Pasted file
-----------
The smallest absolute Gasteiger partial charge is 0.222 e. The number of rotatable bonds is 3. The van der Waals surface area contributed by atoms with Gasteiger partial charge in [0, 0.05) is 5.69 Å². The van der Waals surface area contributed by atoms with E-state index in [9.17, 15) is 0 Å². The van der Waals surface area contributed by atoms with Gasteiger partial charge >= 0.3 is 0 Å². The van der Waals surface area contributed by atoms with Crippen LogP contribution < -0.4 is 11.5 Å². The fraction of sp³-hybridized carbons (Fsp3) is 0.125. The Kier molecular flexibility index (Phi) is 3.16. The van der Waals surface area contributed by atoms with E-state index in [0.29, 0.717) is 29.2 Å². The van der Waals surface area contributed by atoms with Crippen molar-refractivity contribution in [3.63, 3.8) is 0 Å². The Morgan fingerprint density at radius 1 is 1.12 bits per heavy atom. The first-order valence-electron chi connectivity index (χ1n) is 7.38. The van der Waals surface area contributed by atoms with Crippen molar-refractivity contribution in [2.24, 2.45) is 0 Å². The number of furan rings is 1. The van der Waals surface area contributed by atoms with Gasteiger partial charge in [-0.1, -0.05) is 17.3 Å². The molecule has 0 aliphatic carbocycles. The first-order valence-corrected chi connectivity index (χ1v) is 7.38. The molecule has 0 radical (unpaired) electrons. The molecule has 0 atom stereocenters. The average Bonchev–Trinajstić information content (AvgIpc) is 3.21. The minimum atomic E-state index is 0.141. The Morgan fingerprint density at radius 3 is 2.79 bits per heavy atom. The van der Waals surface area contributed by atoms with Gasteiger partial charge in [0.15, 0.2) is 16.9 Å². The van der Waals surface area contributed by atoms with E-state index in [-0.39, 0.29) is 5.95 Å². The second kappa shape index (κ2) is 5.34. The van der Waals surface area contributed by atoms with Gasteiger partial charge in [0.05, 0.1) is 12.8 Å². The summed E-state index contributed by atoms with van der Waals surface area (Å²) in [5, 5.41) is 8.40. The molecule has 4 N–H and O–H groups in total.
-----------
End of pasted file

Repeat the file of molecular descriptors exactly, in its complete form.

The smallest absolute Gasteiger partial charge is 0.222 e. The number of rotatable bonds is 3. The van der Waals surface area contributed by atoms with Gasteiger partial charge in [0, 0.05) is 5.69 Å². The van der Waals surface area contributed by atoms with E-state index in [9.17, 15) is 0 Å². The van der Waals surface area contributed by atoms with Gasteiger partial charge >= 0.3 is 0 Å². The van der Waals surface area contributed by atoms with Crippen LogP contribution < -0.4 is 11.5 Å². The fraction of sp³-hybridized carbons (Fsp3) is 0.125. The Kier molecular flexibility index (Phi) is 3.16. The van der Waals surface area contributed by atoms with E-state index in [0.29, 0.717) is 29.2 Å². The van der Waals surface area contributed by atoms with Crippen molar-refractivity contribution in [3.63, 3.8) is 0 Å². The Morgan fingerprint density at radius 1 is 1.12 bits per heavy atom. The first-order valence-electron chi connectivity index (χ1n) is 7.38. The van der Waals surface area contributed by atoms with Crippen molar-refractivity contribution in [2.24, 2.45) is 0 Å². The number of furan rings is 1. The van der Waals surface area contributed by atoms with Gasteiger partial charge in [-0.1, -0.05) is 17.3 Å². The molecule has 0 aliphatic carbocycles. The first-order valence-corrected chi connectivity index (χ1v) is 7.38. The molecule has 0 radical (unpaired) electrons. The molecule has 0 atom stereocenters. The average Bonchev–Trinajstić information content (AvgIpc) is 3.21. The minimum atomic E-state index is 0.141. The Morgan fingerprint density at radius 3 is 2.79 bits per heavy atom. The van der Waals surface area contributed by atoms with Gasteiger partial charge in [0.15, 0.2) is 16.9 Å². The van der Waals surface area contributed by atoms with E-state index in [-0.39, 0.29) is 5.95 Å². The second kappa shape index (κ2) is 5.34. The van der Waals surface area contributed by atoms with Gasteiger partial charge in [0.05, 0.1) is 12.8 Å². The summed E-state index contributed by atoms with van der Waals surface area (Å²) in [5, 5.41) is 8.40. The molecule has 4 N–H and O–H groups in total.